A Sense of Wonder (fragment)

apricot computer 1980s

Apricot Computer

If you have a detective nature,

You will find so much to trace:

The words on the page are your

Clue that there’s more than just a face,

Staring back from the computer screen;

You need only search through history

To find more that it would seem

To another – a sense of mystery.

Posted in manuscripts, poetry | Tagged , , , , | Leave a comment

Starling in Silver Birch Tree


Image | Posted on by | Tagged , , | Leave a comment

City of Vancouver, Mid-70’s


The railway lines are on the top right of this aerial shot. In fact the first bridge is probably Cambie Street, The Broadway and Columbia bridges are just out of view.

Why is this important? Because the SkyTrain, which was introduced during Expo ’86 is now superimposed over the railway tracks. The landscape has changed forever from when I lived there.

Here’s another view, including the North Shore. Stunning vistas.

North Vancouver Aerial

Posted in history | Tagged , | Leave a comment

Stars with Canadian Roots


Some of the stars pictured above will be quite familiar to you. Some might not. The point of this exercise is to show the world that a lot of American talent is actually from Canada.

For a small listing of some of these stars click this link.

Sometimes the only time you ever find out where they’re from is when they win an award of some kind, and then the Canadian media will let you know.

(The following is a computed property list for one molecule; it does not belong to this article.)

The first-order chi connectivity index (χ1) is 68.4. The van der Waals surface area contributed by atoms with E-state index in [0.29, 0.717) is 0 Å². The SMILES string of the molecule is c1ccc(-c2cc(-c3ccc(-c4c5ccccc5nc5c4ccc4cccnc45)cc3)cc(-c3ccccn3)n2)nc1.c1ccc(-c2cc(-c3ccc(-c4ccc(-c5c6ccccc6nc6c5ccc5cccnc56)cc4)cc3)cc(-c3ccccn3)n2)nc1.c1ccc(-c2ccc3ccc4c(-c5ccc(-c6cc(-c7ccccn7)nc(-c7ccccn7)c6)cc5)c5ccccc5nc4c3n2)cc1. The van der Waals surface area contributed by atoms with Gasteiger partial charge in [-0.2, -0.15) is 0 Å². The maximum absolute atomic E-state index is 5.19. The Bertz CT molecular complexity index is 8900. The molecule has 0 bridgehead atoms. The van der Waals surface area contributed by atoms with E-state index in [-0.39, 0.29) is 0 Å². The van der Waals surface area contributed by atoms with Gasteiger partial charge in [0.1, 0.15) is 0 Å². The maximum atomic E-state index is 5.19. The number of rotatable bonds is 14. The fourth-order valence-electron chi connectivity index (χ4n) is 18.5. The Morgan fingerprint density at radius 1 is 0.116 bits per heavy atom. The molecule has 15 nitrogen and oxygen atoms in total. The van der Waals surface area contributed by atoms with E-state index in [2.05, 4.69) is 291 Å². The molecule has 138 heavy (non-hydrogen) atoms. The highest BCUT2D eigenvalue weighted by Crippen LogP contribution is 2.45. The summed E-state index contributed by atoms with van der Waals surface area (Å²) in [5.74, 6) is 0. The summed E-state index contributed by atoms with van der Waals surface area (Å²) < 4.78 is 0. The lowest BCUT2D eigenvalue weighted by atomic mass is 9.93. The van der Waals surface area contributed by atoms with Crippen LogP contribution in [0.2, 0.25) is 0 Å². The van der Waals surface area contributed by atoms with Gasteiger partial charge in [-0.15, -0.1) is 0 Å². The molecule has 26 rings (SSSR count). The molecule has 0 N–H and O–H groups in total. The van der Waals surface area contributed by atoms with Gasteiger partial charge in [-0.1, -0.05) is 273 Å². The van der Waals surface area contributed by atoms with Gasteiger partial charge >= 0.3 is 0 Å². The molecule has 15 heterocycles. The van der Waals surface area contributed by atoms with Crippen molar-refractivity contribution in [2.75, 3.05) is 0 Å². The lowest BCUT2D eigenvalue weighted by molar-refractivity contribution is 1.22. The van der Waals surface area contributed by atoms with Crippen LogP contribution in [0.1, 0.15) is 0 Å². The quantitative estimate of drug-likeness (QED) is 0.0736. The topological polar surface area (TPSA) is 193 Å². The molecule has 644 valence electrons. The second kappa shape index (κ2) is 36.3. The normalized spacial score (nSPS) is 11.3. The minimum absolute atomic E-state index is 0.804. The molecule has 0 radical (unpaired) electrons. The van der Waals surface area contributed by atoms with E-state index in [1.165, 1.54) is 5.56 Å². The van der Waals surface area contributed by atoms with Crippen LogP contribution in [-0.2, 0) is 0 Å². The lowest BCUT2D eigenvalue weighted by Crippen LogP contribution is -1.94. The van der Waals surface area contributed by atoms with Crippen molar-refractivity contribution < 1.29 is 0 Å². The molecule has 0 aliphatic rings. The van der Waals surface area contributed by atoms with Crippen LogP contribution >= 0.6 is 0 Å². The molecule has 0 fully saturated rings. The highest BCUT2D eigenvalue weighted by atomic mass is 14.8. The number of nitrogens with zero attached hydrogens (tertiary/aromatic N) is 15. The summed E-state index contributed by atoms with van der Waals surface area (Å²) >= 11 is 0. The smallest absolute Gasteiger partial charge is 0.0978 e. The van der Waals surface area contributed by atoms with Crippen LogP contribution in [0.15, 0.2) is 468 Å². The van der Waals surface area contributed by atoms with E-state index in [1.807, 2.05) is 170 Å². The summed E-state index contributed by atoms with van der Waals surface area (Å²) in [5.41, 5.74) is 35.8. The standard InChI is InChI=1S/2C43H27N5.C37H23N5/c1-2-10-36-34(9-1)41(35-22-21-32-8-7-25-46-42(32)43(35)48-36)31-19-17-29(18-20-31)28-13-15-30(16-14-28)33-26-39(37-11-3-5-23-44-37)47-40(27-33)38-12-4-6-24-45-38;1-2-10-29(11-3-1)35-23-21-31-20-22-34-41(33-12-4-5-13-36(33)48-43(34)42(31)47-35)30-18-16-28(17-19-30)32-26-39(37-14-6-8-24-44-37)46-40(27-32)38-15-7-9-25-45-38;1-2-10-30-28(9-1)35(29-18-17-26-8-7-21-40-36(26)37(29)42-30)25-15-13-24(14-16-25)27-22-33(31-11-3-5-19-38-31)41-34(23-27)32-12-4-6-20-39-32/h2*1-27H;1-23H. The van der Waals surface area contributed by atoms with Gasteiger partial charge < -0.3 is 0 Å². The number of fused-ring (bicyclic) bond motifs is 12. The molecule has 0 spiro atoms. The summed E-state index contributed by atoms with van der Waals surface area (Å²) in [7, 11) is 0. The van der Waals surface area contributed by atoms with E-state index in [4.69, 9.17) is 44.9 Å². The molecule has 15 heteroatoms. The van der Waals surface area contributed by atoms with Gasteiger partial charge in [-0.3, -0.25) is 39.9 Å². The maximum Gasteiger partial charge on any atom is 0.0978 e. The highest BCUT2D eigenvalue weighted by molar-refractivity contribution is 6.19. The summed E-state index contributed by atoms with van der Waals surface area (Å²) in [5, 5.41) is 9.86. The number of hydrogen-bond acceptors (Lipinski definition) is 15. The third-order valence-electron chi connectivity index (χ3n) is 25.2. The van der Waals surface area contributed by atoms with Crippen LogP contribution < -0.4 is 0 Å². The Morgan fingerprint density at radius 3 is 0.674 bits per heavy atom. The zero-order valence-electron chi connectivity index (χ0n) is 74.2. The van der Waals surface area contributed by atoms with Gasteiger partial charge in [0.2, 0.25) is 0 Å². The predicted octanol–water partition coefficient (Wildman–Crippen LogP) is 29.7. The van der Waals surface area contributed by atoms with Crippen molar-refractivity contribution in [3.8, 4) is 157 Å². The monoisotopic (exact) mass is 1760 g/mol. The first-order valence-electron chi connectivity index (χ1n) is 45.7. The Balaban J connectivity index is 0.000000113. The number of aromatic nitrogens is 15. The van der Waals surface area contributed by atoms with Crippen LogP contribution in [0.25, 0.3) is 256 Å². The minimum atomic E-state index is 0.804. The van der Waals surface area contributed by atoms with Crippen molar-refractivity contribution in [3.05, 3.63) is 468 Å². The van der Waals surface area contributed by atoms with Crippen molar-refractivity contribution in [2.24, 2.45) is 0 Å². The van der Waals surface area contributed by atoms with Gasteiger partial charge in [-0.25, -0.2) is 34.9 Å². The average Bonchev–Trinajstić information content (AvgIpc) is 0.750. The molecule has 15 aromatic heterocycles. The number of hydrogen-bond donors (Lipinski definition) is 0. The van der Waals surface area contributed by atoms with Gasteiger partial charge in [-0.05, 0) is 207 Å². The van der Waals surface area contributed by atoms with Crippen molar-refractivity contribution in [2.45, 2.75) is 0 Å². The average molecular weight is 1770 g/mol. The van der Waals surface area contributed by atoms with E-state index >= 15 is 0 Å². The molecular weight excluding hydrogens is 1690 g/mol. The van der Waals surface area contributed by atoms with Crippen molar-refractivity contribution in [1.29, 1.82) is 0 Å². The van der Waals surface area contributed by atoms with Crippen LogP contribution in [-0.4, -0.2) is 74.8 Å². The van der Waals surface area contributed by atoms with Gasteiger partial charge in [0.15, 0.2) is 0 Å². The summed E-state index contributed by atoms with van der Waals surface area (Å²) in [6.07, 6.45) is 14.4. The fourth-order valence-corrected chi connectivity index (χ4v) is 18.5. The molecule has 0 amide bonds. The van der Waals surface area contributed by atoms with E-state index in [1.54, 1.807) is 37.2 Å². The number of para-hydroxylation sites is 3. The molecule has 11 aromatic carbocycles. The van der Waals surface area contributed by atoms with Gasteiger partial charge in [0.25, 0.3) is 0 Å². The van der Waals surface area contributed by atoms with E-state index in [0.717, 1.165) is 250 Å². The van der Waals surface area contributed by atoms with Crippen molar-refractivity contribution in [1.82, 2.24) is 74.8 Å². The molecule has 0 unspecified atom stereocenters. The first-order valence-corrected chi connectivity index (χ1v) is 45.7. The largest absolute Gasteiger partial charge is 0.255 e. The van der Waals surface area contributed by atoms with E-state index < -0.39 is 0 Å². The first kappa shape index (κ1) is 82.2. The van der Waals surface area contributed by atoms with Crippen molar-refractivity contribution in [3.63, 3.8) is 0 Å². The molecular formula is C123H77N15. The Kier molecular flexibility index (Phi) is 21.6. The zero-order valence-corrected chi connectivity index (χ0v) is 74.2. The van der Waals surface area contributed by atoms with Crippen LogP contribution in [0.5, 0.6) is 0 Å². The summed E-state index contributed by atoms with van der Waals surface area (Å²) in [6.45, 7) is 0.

“Have a great day!”

Posted in showbusiness | Tagged , , , | Leave a comment

Father (in) Time has Wrinkles


A Wrinkle in Time

According to everyone who read this 1962 bestselling book, this is one of the world’s best. I wouldn’t know, never having been privileged enough to read it.

But I saw the movie today with my granddaughter, and she seemed bored. She’s nine years old, about five years younger than the heroine of the story, Meg. Most of the film was special effects, and after a while those FX start to wear out their specialness.

The Oprah Effect


When the world found out that she would be involved, people started to pay attention. But, honestly, that’s not enough to make it worthwhile. Reese Witherspoon is funnier, and she steals the show as Mrs. Whatsit.

But the star of the show has to be the young lady playing Meg, Storm Reid. Her journey is the ‘warrior-in-training’ one.  Her “wound is how the light gets in”. Sound familiar?

Finding Father